chrome Break Google Chrome, Get Paid up to $2,000,0000!

After increasing the bounties for its vulnerabilities rewards program, Google has announced that it will double the prize pool for its Google Chrome hacking competition.

Good on you Google.

After increasing the bounties for its vulnerabilities rewards program, Google has announced that it will double the prize pool for its Google Chrome hacking competition.

Google has already invited people to break Chrome, for example at last year's Pwn2Own, when it offered US$20,000 to anyone who could break it. At the time no one would accept the challenge. Earlier this year, it split off from Pwn2Own with its own bug-hunting competition, called Pwnium, and increased the top reward — for breaking Chrome using Chrome-specific code — to US$60,000.

As part of the competition, Google set aside US$1 million in total rewards for anyone who wanted to submit multiple exploits.

Google is now organising its second Pwnium and has raised the total prize pool to US$2 million, and increased some of the rewards for exploits.

The top reward still remains at US$60,000, but hackers who are able to break Chrome using non-Chome-specific code or exploits, such as a Windows kernel bug as a springboard, will be rewarded with US$50,000. Previously, this prize was worth US$40,000.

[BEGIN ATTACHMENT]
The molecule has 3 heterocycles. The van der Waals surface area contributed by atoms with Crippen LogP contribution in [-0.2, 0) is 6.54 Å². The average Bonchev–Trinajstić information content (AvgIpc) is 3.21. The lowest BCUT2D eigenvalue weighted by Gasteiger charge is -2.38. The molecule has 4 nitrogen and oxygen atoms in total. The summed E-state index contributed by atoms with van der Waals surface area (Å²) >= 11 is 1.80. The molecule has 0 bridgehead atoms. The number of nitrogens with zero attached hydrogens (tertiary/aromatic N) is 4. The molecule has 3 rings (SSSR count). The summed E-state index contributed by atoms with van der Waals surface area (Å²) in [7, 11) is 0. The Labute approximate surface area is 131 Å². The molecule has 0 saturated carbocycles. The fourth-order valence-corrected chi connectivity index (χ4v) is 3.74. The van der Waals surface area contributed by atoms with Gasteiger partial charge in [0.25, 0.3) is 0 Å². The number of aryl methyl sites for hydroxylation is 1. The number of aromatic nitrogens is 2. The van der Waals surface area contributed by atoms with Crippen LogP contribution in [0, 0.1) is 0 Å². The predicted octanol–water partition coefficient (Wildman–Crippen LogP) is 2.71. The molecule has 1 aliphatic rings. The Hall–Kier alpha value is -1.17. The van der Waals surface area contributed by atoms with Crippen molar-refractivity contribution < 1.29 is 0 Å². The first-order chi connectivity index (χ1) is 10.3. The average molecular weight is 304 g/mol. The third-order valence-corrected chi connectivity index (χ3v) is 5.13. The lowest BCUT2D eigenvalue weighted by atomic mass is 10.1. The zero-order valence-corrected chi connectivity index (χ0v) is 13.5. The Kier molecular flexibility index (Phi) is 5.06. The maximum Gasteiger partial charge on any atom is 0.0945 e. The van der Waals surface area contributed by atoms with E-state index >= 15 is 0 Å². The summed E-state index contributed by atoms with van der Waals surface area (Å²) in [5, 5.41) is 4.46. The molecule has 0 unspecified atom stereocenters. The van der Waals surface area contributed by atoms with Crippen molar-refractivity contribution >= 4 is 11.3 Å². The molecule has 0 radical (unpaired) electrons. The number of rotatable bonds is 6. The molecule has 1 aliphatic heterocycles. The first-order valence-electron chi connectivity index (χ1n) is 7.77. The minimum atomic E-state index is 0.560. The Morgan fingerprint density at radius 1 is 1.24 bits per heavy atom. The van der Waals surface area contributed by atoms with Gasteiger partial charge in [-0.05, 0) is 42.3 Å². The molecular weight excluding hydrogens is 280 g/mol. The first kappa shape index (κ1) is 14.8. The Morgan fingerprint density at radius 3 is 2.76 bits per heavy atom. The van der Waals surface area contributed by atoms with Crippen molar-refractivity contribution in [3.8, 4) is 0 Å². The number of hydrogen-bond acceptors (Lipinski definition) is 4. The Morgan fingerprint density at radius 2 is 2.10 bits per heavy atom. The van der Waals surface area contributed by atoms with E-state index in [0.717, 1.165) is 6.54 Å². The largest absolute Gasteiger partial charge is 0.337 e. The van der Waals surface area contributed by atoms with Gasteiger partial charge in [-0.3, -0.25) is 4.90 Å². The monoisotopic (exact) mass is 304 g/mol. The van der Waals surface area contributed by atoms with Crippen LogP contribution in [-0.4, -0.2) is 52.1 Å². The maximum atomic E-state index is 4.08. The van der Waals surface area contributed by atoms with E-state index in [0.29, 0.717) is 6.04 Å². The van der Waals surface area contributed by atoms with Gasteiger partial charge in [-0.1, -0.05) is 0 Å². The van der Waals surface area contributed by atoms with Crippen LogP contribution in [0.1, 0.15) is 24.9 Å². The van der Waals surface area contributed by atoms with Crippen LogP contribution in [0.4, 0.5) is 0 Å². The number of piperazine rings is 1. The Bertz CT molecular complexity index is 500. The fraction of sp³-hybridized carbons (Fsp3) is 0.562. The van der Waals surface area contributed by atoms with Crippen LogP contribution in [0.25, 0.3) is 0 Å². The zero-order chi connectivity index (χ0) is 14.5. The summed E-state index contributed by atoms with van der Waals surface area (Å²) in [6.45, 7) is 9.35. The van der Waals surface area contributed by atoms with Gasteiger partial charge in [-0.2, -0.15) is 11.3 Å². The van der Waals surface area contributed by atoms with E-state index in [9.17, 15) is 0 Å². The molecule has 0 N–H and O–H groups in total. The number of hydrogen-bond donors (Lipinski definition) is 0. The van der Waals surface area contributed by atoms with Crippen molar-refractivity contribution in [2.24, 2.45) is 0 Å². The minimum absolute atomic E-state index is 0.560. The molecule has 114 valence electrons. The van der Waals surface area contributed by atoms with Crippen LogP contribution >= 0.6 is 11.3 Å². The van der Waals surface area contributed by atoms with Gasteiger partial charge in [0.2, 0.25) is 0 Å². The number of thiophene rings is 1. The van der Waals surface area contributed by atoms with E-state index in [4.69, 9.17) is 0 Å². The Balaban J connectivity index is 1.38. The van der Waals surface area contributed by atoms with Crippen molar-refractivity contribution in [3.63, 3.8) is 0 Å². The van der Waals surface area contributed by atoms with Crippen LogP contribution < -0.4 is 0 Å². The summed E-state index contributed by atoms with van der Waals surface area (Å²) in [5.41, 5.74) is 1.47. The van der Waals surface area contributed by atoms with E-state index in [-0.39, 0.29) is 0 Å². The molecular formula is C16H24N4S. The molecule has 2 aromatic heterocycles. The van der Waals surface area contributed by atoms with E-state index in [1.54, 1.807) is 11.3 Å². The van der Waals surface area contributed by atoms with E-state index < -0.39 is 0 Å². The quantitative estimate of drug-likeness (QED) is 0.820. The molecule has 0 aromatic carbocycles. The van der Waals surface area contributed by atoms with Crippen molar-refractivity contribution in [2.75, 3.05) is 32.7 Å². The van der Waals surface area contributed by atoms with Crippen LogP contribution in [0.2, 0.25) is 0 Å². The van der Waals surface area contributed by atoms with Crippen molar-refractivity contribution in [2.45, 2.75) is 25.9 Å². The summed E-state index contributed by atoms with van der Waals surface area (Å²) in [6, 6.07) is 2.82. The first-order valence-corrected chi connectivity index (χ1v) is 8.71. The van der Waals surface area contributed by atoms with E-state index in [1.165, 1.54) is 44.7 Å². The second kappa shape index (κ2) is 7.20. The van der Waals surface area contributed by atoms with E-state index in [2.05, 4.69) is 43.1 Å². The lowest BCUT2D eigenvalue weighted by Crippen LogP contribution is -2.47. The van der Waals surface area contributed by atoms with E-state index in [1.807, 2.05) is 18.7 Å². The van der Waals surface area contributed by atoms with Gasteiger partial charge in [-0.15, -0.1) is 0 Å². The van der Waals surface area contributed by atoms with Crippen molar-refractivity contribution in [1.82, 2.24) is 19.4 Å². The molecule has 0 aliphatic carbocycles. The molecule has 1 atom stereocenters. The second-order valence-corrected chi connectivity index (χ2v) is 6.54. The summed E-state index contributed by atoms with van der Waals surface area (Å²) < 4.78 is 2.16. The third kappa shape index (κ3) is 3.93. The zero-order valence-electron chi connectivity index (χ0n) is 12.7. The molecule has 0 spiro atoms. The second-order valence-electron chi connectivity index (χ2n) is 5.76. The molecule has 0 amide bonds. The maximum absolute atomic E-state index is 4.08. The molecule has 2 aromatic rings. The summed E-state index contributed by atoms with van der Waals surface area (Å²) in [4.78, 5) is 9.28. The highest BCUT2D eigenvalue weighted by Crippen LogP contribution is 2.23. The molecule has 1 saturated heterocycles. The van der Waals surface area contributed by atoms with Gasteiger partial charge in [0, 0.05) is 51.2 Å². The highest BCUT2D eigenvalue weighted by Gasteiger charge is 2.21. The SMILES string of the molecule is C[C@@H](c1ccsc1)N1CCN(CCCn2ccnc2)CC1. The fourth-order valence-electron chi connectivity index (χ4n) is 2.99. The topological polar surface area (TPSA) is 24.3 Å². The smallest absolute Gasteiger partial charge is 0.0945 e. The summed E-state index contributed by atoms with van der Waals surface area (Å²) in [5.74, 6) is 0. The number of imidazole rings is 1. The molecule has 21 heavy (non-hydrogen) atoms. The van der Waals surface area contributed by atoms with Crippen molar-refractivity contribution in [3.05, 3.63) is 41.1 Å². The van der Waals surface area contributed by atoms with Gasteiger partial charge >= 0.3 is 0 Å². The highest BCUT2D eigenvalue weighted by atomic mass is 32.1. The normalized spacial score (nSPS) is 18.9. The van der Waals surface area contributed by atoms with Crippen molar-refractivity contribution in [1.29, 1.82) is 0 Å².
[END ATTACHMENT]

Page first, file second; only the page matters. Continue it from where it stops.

Additionally, exploits directly unrelated to Chrome can be submitted, and are eligible for US$40,000 in rewards. Previously, these were only worth US$20,000. This also means that hackers who find non-Google bugs can still be rewarded for their efforts, even if the owner of the code that they are exploiting has decided not to offer bounties, such as Microsoft.

google(1) Break Google Chrome, Get Paid up to $2,000,0000!

Google is also offering rewards for partial exploits, or those that can't be immediately used. Such examples include exploits that work within Chrome's sandbox, but aren't considered an immediate threat because they don't break the sandbox. Google's judging panel will determine what these partial threats are worth.

Hackers will be required to demonstrate their exploits on the latest stable release of Chrome, running on a patched fully Acer Aspire V5-571-6869 laptop. In addition to the prize money, the hacker responsible for the best entry will also get to keep the laptop.

The other, more important aspect of the competition is that the exploits must be documented. This ensures that Google is able to patch Chrome's vulnerabilities and alert affected vendors.

In the last Pwnium, the two winning entries were both blocked within 24 hours of being demonstrated, and later shared on the Chromium Blog so that anyone could learn from Google's mistakes.